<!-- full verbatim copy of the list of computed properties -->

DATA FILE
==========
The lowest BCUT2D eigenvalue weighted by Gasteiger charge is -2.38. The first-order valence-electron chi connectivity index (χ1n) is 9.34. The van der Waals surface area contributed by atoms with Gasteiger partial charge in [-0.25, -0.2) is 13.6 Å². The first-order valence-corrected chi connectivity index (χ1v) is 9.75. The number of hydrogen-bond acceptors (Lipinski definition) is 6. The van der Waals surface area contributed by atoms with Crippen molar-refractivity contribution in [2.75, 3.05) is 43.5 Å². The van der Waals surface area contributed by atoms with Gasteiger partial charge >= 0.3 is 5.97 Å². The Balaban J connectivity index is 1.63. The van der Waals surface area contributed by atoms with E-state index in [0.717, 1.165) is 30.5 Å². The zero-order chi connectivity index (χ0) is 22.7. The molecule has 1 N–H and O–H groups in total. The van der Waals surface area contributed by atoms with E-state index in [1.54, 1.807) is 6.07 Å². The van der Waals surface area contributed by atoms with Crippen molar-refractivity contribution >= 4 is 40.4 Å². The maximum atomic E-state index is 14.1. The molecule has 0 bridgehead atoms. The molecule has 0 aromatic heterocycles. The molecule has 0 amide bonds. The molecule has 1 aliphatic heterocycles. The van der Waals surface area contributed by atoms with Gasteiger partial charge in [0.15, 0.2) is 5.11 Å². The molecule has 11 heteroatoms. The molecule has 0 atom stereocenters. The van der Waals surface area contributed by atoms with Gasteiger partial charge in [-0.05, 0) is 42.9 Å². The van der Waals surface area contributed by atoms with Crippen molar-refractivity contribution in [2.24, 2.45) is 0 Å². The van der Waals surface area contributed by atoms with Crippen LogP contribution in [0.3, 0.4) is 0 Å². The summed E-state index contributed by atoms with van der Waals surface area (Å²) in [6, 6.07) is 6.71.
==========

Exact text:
The lowest BCUT2D eigenvalue weighted by Gasteiger charge is -2.38. The first-order valence-electron chi connectivity index (χ1n) is 9.34. The van der Waals surface area contributed by atoms with Gasteiger partial charge in [-0.25, -0.2) is 13.6 Å². The first-order valence-corrected chi connectivity index (χ1v) is 9.75. The number of hydrogen-bond acceptors (Lipinski definition) is 6. The van der Waals surface area contributed by atoms with Crippen molar-refractivity contribution in [2.75, 3.05) is 43.5 Å². The van der Waals surface area contributed by atoms with Gasteiger partial charge >= 0.3 is 5.97 Å². The Balaban J connectivity index is 1.63. The van der Waals surface area contributed by atoms with E-state index in [0.717, 1.165) is 30.5 Å². The zero-order chi connectivity index (χ0) is 22.7. The molecule has 1 N–H and O–H groups in total. The van der Waals surface area contributed by atoms with E-state index in [1.54, 1.807) is 6.07 Å². The van der Waals surface area contributed by atoms with Crippen molar-refractivity contribution >= 4 is 40.4 Å². The maximum atomic E-state index is 14.1. The molecule has 0 bridgehead atoms. The molecule has 0 aromatic heterocycles. The molecule has 0 amide bonds. The molecule has 1 aliphatic heterocycles. The van der Waals surface area contributed by atoms with Gasteiger partial charge in [0.15, 0.2) is 5.11 Å². The molecule has 11 heteroatoms. The molecule has 0 atom stereocenters. The van der Waals surface area contributed by atoms with Gasteiger partial charge in [-0.05, 0) is 42.9 Å². The van der Waals surface area contributed by atoms with Crippen molar-refractivity contribution in [2.24, 2.45) is 0 Å². The van der Waals surface area contributed by atoms with Crippen LogP contribution in [0.3, 0.4) is 0 Å². The summed E-state index contributed by atoms with van der Waals surface area (Å²) in [6, 6.07) is 6.71.